Home»Commentary»Ask A Mormon: How do Mormons feel about Trump, Hillary?
U.S. Democratic presidential nominee Hillary Clinton, left, speaks during a campaign rally in Saint Petersburg, Florida, on August 8, 2016. Republican presidential nominee Donald Trump, right, speaks at a campaign rally in Charlotte, NC,on August 18, 2016. Left photo courtesy of REUTERS/Chris Keane. Right photo courtesy of REUTERS/Carlo Allegri
Ask A Mormon: How do Mormons feel about Trump, Hillary?
Do you have a question about the Church of Jesus Christ of Latter-day Saints? Submit it online or fill out the form below.
Mormons are one of the most reliably Republican demographics in the United States, and have been for a good 50 years or so. In normal campaign seasons, Republican candidates often take the Mormon vote for granted and Democratic candidates usually decide it’s not worth expending effort in heavily LDS areas where they are guaranteed to lose anyway. The last few presidential election cycles, however, Mormons have been in the spotlight far more than normal.
Of course, Mitt Romney’s presidential runs in 2008 and 2012 prompted hundreds of articles about Mormonism, but this year, there have been a surprising number of posts about Mormons again – this time because of their uncharacteristic reluctance to support the Republican nominee.
Mr. Trump’s comments about Muslims and refugees don’t sit well with most Mormons and many have concerns about his commitment to religious freedom. With our history of both being refugees and being persecuted for our religion (see Governor Boggs and his infamous Extermination Order), we tend to be pretty sensitive to such things. The Church itself does not endorse presidential candidates, but took the unusual step of issuing a brief statementafter some of Mr. Trump’s incendiary comments about religion and immigration.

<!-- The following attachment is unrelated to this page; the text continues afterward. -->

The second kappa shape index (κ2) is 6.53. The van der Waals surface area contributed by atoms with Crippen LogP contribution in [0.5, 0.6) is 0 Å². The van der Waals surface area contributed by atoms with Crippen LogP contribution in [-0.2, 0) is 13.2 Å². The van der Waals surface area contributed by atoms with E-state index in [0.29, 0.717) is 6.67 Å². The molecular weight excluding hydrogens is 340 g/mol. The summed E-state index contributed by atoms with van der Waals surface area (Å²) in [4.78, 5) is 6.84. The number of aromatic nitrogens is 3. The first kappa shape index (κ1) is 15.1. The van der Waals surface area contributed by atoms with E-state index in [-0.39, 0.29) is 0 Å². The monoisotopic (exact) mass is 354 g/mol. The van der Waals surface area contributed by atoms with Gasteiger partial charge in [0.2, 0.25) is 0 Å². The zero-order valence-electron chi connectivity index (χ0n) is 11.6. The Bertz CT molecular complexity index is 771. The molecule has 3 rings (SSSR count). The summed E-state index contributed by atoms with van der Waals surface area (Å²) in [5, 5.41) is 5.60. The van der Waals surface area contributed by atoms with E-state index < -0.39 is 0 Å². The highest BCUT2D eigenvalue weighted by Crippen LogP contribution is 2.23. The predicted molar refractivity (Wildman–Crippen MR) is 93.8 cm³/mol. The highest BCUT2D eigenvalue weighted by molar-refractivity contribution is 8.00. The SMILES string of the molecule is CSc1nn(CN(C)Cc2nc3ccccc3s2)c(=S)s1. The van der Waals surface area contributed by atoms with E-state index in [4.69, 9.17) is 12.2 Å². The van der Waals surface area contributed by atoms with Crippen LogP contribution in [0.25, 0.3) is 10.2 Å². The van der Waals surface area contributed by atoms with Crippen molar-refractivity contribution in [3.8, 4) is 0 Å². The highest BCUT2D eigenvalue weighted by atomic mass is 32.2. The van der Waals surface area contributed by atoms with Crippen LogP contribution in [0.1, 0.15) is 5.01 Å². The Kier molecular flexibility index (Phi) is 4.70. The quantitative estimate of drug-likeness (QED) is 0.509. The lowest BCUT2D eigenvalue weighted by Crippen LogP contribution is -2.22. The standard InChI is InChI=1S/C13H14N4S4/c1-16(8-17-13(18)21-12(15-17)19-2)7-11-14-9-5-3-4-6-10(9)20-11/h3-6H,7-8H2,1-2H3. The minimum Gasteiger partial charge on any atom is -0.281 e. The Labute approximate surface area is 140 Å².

Many Mormons are also thoroughly disgusted by his crudity, his racist and sexist comments, his downright mean personal attacks, and his well-documented history of blatant lying and serial adultery. As a people who strive to follow Christ’s injunction to “love one another” and who covenant to “mourn with those that mourn… and comfort those that stand in need of comfort, and to stand as witnesses of God at all times and in all things, and in all places,” Mr. Trump’s demonstrated lack of empathy, self-discipline, or a moral compass is a turn-off for many Mormons.
On the other hand, it’s no surprise that Hillary Clinton has garnered little support among Mormons (though it is noteworthy that she wrote an op-ed for the LDS-Church-owned newspaper The Deseret News and her campaign even opened an office in Salt Lake City). In spite of their distaste for Trump, Mormons in the United States remain predominantly politically and socially conservative. Many simply can’t bring themselves to vote for any pro-choice, same-sex-marriage-supporting Democrat, and hold the same negative views about Secretary Clinton as other conservatives in this country.
Like many Americans this year, some Mormons are holding their nose and voting for whomever they consider “the lesser of two evils” with distaste – more of a vote against the other candidate than a vote for either. One friend explained to me that while she personally finds Mr. Trump repugnant, she is planning to vote for him because he is the candidate most likely to nominate conservative Supreme Court justices and implement the conservative policies she supports. Another friend described his shock as a life-long Republican to find himself leaning towards voting for Secretary Clinton. Unable to stomach either of the major party candidates, several reliably-Republican Mormons are looking to third party candidates, mostly either Libertarian Gary Johnson or latecomer independent conservative (and Mormon) Evan McMullin.
On a side note, more than half of the world’s LDS population lives outside the United States and those international Mormons I have contact with are categorically horrified at the thought of Donald Trump as the president of the United States.
Emily H. Geddes was born to two physicists and grew up as a Navy brat. Born-and-raised as a member of The Church of Jesus Christ of Latter-day Saints, she holds a bachelor's degree in theatre from Brigham Young University, and earned an MBA from Eastern Washington University.
Years later, as a scholar and author of “Pastrami on Rye: An Overstuffed History of the Jewish Deli,” I came to understand why the Jewish practice of abstaining from food on Yom Kippur is so out of step with the rest of Jewish tradition.